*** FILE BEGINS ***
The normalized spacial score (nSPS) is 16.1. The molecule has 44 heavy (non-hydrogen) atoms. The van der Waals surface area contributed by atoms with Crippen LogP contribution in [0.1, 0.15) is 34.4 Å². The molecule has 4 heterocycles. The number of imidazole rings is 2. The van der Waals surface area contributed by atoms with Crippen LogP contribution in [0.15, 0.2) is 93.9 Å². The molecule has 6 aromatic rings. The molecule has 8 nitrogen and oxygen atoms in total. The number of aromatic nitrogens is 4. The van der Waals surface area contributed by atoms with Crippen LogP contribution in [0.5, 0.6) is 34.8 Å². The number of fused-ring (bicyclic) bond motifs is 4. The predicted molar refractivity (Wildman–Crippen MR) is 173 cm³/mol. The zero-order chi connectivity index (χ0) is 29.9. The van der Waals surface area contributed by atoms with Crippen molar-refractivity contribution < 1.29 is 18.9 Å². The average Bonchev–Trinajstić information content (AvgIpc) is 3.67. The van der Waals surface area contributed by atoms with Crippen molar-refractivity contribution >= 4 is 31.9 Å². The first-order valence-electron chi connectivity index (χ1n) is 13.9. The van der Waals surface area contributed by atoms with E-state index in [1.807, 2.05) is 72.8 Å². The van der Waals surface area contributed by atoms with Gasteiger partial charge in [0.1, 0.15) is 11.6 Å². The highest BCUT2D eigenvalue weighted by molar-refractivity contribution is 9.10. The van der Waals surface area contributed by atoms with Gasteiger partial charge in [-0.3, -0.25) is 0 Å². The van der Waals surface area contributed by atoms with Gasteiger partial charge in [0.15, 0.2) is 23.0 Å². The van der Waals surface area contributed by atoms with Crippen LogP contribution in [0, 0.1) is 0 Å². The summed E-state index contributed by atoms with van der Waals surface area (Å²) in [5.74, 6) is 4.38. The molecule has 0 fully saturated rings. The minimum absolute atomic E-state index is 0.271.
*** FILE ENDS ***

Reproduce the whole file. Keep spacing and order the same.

The normalized spacial score (nSPS) is 16.1. The molecule has 44 heavy (non-hydrogen) atoms. The van der Waals surface area contributed by atoms with Crippen LogP contribution in [0.1, 0.15) is 34.4 Å². The molecule has 4 heterocycles. The number of imidazole rings is 2. The van der Waals surface area contributed by atoms with Crippen LogP contribution in [0.15, 0.2) is 93.9 Å². The molecule has 6 aromatic rings. The molecule has 8 nitrogen and oxygen atoms in total. The number of aromatic nitrogens is 4. The van der Waals surface area contributed by atoms with Crippen LogP contribution in [0.5, 0.6) is 34.8 Å². The number of fused-ring (bicyclic) bond motifs is 4. The predicted molar refractivity (Wildman–Crippen MR) is 173 cm³/mol. The zero-order chi connectivity index (χ0) is 29.9. The van der Waals surface area contributed by atoms with Crippen molar-refractivity contribution < 1.29 is 18.9 Å². The average Bonchev–Trinajstić information content (AvgIpc) is 3.67. The van der Waals surface area contributed by atoms with Crippen molar-refractivity contribution >= 4 is 31.9 Å². The first-order valence-electron chi connectivity index (χ1n) is 13.9. The van der Waals surface area contributed by atoms with E-state index in [1.807, 2.05) is 72.8 Å². The van der Waals surface area contributed by atoms with Gasteiger partial charge in [0.1, 0.15) is 11.6 Å². The highest BCUT2D eigenvalue weighted by molar-refractivity contribution is 9.10. The van der Waals surface area contributed by atoms with Gasteiger partial charge in [-0.3, -0.25) is 0 Å². The van der Waals surface area contributed by atoms with Gasteiger partial charge in [0.15, 0.2) is 23.0 Å². The van der Waals surface area contributed by atoms with Crippen LogP contribution in [0, 0.1) is 0 Å². The summed E-state index contributed by atoms with van der Waals surface area (Å²) in [5.74, 6) is 4.38. The molecule has 0 fully saturated rings. The minimum absolute atomic E-state index is 0.271.